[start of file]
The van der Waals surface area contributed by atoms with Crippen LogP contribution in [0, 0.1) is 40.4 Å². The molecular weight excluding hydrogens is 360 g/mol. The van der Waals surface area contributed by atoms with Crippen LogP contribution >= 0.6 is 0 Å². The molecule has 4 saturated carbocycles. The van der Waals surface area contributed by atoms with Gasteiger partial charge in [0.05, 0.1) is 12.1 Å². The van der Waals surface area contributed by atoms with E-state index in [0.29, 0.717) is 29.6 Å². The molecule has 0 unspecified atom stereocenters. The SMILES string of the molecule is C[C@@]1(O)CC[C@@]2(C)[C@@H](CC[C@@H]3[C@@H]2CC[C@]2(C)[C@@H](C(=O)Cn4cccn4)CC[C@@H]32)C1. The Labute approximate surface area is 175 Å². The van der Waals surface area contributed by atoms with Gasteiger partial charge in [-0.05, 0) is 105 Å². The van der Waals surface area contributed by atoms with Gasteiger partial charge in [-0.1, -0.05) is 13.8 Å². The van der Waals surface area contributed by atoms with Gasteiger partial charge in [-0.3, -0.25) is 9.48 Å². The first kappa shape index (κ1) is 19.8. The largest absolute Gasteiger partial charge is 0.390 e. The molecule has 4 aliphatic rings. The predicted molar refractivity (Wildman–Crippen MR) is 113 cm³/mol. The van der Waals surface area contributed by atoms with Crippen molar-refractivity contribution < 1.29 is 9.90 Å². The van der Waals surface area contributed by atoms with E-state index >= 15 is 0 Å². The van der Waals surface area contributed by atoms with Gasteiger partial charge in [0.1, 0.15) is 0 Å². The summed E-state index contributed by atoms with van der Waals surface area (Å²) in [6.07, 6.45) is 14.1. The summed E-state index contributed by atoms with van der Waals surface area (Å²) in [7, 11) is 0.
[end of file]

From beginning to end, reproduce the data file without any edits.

The van der Waals surface area contributed by atoms with Crippen LogP contribution in [0, 0.1) is 40.4 Å². The molecular weight excluding hydrogens is 360 g/mol. The van der Waals surface area contributed by atoms with Crippen LogP contribution >= 0.6 is 0 Å². The molecule has 4 saturated carbocycles. The van der Waals surface area contributed by atoms with Gasteiger partial charge in [0.05, 0.1) is 12.1 Å². The van der Waals surface area contributed by atoms with E-state index in [0.29, 0.717) is 29.6 Å². The molecule has 0 unspecified atom stereocenters. The SMILES string of the molecule is C[C@@]1(O)CC[C@@]2(C)[C@@H](CC[C@@H]3[C@@H]2CC[C@]2(C)[C@@H](C(=O)Cn4cccn4)CC[C@@H]32)C1. The Labute approximate surface area is 175 Å². The van der Waals surface area contributed by atoms with Gasteiger partial charge in [-0.05, 0) is 105 Å². The van der Waals surface area contributed by atoms with Gasteiger partial charge in [-0.1, -0.05) is 13.8 Å². The van der Waals surface area contributed by atoms with Gasteiger partial charge in [-0.3, -0.25) is 9.48 Å². The first kappa shape index (κ1) is 19.8. The largest absolute Gasteiger partial charge is 0.390 e. The molecule has 4 aliphatic rings. The predicted molar refractivity (Wildman–Crippen MR) is 113 cm³/mol. The van der Waals surface area contributed by atoms with Crippen molar-refractivity contribution < 1.29 is 9.90 Å². The van der Waals surface area contributed by atoms with E-state index >= 15 is 0 Å². The van der Waals surface area contributed by atoms with Gasteiger partial charge in [0.1, 0.15) is 0 Å². The summed E-state index contributed by atoms with van der Waals surface area (Å²) in [6.07, 6.45) is 14.1. The summed E-state index contributed by atoms with van der Waals surface area (Å²) in [7, 11) is 0.